Antonio Graceffo takes you to the Philippines in this martial arts travel-video supplement for his Destinations column, appearing in Black Belt magazine. Graceffo explores a variety of martial arts styles and gives an overview of the fighting and training scene in this island nation. Included are his experiences training in arnis, kuntaw, yaw yan and hybrid yaw yan. "There's probably like 300 different [martial] arts in the Philippines," Antonio Graceffo says in the video below. "On top of that, you've got 7,000 islands to explore and everyone of has their own masters, their own styles."

Your Filipino martial arts training starts with this FREE download!
Escrima Sticks 101: Julius Melegrito’s Practical Primer on the
Fighting Arts of the Philippines


Antonio Graceffo's adventure in the Philippines "on an island called Palawan," he says, "where I was training with Dennis Santos. He was teaching me arnis, which is probably the most common martial art in the Philippines and the one that most people associate with the Philippines. At the same time I was also boxing with the amateur boxing team on the island. So between the gym and the boxing and [the] arnis I was able to train three times a day and it was costing me almost nothing." Eventually, Graceffo moved on to other arts such as kuntaw, taught to him by Frank Ayocho in Manila. "Kuntaw is a martial arts you may or may not be familiar with," Graceffo says, "but what I like about kuntaw is that it's got everything. It's got sticks, it's got knives--which you expect in Filipino arts--but it's also got grappling, it's got striking, it's got kicking and it's just an all-encompassing martial art, which is what I tend to like."

SOUTHEAST ASIAN MARTIAL ARTS VIDEO | Antonio Graceffo's Southeast Asian Martial Arts "Warrior Odyssey" Continues in the Philippines

Antonio Graceffo is a freelance writer currently based in Asia. His book, Warrior Odyssey: The Travels of a Martial Artist Through Asia, is Graceffo's record of where culture, communication and martial arts meet during his decade-long travels through nine countries including Taiwan, Vietnam, Laos, Cambodia and the Philippines. Join Antonio Graceffo for a trip around the world in these exciting martial arts travelogue videos:
SUBSCRIBE TO BLACKBELT MAGAZINE TODAY!
Don't miss a single issue of the world largest magazine of martial arts.

To Master the Supreme Philosophy of Enshin Karate, Look to Musashi's Book of Five Rings for Guidance!

In the martial arts, we voluntarily subject ourselves to conflict in a training environment so we can transcend conflict in the real world. After all, we wouldn't knowingly train in a style that makes us weaker or worsens our position. The irony of all this is that we don't want to fight our opponent. We prefer to work with what an opponent gives us to turn the tide in our favor, to resolve the situation effectively and efficiently.The Japanese have a word for this: sabaki. It means to work with energy efficiently. When we train with the sabaki mindset, we receive our opponent's attack, almost as a gift. Doing so requires less physical effort and frees up our mental operating system so it can determine the most efficient solution to the conflict.In this essay, I will present a brief history of sabaki, as well as break down the sabaki method using Miyamoto Musashi's five elements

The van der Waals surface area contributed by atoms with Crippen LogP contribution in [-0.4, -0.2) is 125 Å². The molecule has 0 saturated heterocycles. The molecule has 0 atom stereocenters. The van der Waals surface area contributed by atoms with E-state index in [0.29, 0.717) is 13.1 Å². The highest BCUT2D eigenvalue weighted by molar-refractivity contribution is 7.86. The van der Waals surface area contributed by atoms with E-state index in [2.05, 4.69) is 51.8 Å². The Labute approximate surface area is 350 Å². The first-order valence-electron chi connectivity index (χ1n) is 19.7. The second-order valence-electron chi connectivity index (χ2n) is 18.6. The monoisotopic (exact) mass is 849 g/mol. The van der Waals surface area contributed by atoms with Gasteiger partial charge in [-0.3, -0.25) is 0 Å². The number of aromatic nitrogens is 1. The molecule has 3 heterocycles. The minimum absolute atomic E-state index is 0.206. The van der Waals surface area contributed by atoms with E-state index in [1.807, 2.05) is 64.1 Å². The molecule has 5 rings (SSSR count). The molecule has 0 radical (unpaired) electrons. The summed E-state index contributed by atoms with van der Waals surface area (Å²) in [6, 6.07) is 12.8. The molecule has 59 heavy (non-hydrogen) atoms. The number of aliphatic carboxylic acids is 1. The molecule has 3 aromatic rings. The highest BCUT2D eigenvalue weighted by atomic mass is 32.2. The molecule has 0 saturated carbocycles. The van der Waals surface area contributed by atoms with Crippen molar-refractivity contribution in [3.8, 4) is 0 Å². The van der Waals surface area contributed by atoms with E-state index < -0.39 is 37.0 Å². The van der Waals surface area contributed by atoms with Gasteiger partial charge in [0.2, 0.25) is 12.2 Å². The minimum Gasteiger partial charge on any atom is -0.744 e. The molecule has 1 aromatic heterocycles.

Keep Reading Show less

Enter our partner's current Sweepstakes. They are giving away a Grand Prize 'FKB Wardrobe'.

TAKE NOTICE!

FIVE KNUCKLE BULLET 'Wardrobe' Sweepstakes

Feeling Lucky? Enter our current Sweepstakes Now! We are giving away a Grand Prize 'FKB Wardrobe' which consists of our most popular sportswear items. Prize includes the following:

Keep Reading Show less

Osu!

Osu! I occasionally greet people with, "Ehh, howzit?" Those people are my age or younger, people I know well and who have some conversance in Hawaiian pidgin

Now, suppose someone, particularly someone for whom English is not a native language, hears me say, "Ehh, howzit?" to a friend and decides it is the way a reasonably well-educated, upper-middle-class person greets others. After all, they heard me say it, and I make my living using words. Therefore, it must be correct.

Keep Reading Show less

Turn the clock back to 2005 and check out this legendary performance by Steve Terada.

This is the sixth installment of a series that features old school sport karate videos to keep the history of the sport alive. Steve Terada was a member of the prestigious Team Paul Mitchell Karate and gained his reputation as a top competitor with his innovative extreme forms. He is one of the pioneers of martial arts tricking, having contributed to the creation of several tricks including the snapuswipe (an inverted 540 kick with an extra rotation before the landing). He was also the first to land many of these tricks in competition.

Keep Reading Show less
Free Bruce Lee Guide
Have you ever wondered how Bruce Lee’s boxing influenced his jeet kune do techniques? Read all about it in this free guide.
Don’t miss a thing Subscribe to Our Newsletter